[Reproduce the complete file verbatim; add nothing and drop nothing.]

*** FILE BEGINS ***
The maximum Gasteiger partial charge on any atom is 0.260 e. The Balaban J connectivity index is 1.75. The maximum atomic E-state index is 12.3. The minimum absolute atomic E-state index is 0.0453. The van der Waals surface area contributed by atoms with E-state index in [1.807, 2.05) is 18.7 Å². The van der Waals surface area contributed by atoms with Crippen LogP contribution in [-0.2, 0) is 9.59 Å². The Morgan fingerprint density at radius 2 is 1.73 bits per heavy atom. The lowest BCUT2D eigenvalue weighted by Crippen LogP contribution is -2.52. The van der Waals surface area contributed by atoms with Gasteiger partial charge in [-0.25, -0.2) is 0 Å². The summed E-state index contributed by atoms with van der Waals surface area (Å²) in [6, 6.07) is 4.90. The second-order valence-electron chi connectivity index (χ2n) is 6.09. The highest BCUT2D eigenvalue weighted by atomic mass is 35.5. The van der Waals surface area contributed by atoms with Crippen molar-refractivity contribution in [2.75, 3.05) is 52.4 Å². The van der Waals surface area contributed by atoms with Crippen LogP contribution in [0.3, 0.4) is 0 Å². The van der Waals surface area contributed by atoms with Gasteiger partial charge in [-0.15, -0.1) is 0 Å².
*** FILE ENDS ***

The maximum Gasteiger partial charge on any atom is 0.260 e. The Balaban J connectivity index is 1.75. The maximum atomic E-state index is 12.3. The minimum absolute atomic E-state index is 0.0453. The van der Waals surface area contributed by atoms with E-state index in [1.807, 2.05) is 18.7 Å². The van der Waals surface area contributed by atoms with Crippen LogP contribution in [-0.2, 0) is 9.59 Å². The Morgan fingerprint density at radius 2 is 1.73 bits per heavy atom. The lowest BCUT2D eigenvalue weighted by Crippen LogP contribution is -2.52. The van der Waals surface area contributed by atoms with Gasteiger partial charge in [-0.25, -0.2) is 0 Å². The summed E-state index contributed by atoms with van der Waals surface area (Å²) in [6, 6.07) is 4.90. The second-order valence-electron chi connectivity index (χ2n) is 6.09. The highest BCUT2D eigenvalue weighted by atomic mass is 35.5. The van der Waals surface area contributed by atoms with Crippen molar-refractivity contribution in [2.75, 3.05) is 52.4 Å². The van der Waals surface area contributed by atoms with Crippen LogP contribution in [0.3, 0.4) is 0 Å². The van der Waals surface area contributed by atoms with Gasteiger partial charge in [-0.15, -0.1) is 0 Å².